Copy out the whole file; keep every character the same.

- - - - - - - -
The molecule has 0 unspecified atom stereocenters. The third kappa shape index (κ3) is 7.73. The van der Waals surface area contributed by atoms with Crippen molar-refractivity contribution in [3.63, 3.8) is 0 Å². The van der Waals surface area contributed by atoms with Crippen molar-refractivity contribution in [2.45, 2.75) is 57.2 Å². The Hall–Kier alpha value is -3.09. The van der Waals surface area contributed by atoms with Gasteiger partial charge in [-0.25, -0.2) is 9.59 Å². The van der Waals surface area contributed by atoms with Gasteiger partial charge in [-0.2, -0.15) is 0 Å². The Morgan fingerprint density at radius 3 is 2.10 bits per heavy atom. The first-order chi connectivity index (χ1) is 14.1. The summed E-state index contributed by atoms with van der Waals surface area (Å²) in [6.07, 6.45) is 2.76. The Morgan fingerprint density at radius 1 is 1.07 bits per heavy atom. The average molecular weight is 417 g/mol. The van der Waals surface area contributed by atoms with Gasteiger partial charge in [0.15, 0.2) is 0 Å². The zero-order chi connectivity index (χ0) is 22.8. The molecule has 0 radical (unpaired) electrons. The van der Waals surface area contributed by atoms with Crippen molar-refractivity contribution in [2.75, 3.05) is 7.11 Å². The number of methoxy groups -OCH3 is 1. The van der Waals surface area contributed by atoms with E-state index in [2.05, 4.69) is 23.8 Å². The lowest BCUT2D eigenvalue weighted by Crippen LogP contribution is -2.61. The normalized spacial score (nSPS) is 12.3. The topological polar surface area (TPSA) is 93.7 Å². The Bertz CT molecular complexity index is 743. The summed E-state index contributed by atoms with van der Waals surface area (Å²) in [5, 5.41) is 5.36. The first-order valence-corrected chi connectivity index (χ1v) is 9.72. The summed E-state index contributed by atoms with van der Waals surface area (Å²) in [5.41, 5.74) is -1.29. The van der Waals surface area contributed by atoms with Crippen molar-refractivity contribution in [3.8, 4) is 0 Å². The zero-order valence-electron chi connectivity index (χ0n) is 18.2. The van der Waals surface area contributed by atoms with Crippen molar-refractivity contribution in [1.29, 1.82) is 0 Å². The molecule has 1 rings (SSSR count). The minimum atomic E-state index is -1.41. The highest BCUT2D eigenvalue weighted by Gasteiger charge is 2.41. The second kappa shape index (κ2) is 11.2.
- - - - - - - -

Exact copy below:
The molecule has 0 unspecified atom stereocenters. The third kappa shape index (κ3) is 7.73. The van der Waals surface area contributed by atoms with Crippen molar-refractivity contribution in [3.63, 3.8) is 0 Å². The van der Waals surface area contributed by atoms with Crippen molar-refractivity contribution in [2.45, 2.75) is 57.2 Å². The Hall–Kier alpha value is -3.09. The van der Waals surface area contributed by atoms with Gasteiger partial charge in [-0.25, -0.2) is 9.59 Å². The van der Waals surface area contributed by atoms with Gasteiger partial charge in [-0.2, -0.15) is 0 Å². The Morgan fingerprint density at radius 3 is 2.10 bits per heavy atom. The first-order chi connectivity index (χ1) is 14.1. The summed E-state index contributed by atoms with van der Waals surface area (Å²) in [6.07, 6.45) is 2.76. The Morgan fingerprint density at radius 1 is 1.07 bits per heavy atom. The average molecular weight is 417 g/mol. The van der Waals surface area contributed by atoms with Gasteiger partial charge in [0.15, 0.2) is 0 Å². The zero-order chi connectivity index (χ0) is 22.8. The molecule has 0 radical (unpaired) electrons. The van der Waals surface area contributed by atoms with Crippen molar-refractivity contribution in [2.75, 3.05) is 7.11 Å². The number of methoxy groups -OCH3 is 1. The van der Waals surface area contributed by atoms with E-state index in [2.05, 4.69) is 23.8 Å². The lowest BCUT2D eigenvalue weighted by Crippen LogP contribution is -2.61. The normalized spacial score (nSPS) is 12.3. The topological polar surface area (TPSA) is 93.7 Å². The Bertz CT molecular complexity index is 743. The summed E-state index contributed by atoms with van der Waals surface area (Å²) in [5, 5.41) is 5.36. The first-order valence-corrected chi connectivity index (χ1v) is 9.72. The summed E-state index contributed by atoms with van der Waals surface area (Å²) in [5.41, 5.74) is -1.29. The van der Waals surface area contributed by atoms with Crippen molar-refractivity contribution in [3.8, 4) is 0 Å². The zero-order valence-electron chi connectivity index (χ0n) is 18.2. The van der Waals surface area contributed by atoms with Crippen molar-refractivity contribution in [1.29, 1.82) is 0 Å². The molecule has 1 rings (SSSR count). The minimum atomic E-state index is -1.41. The highest BCUT2D eigenvalue weighted by Gasteiger charge is 2.41. The second kappa shape index (κ2) is 11.2.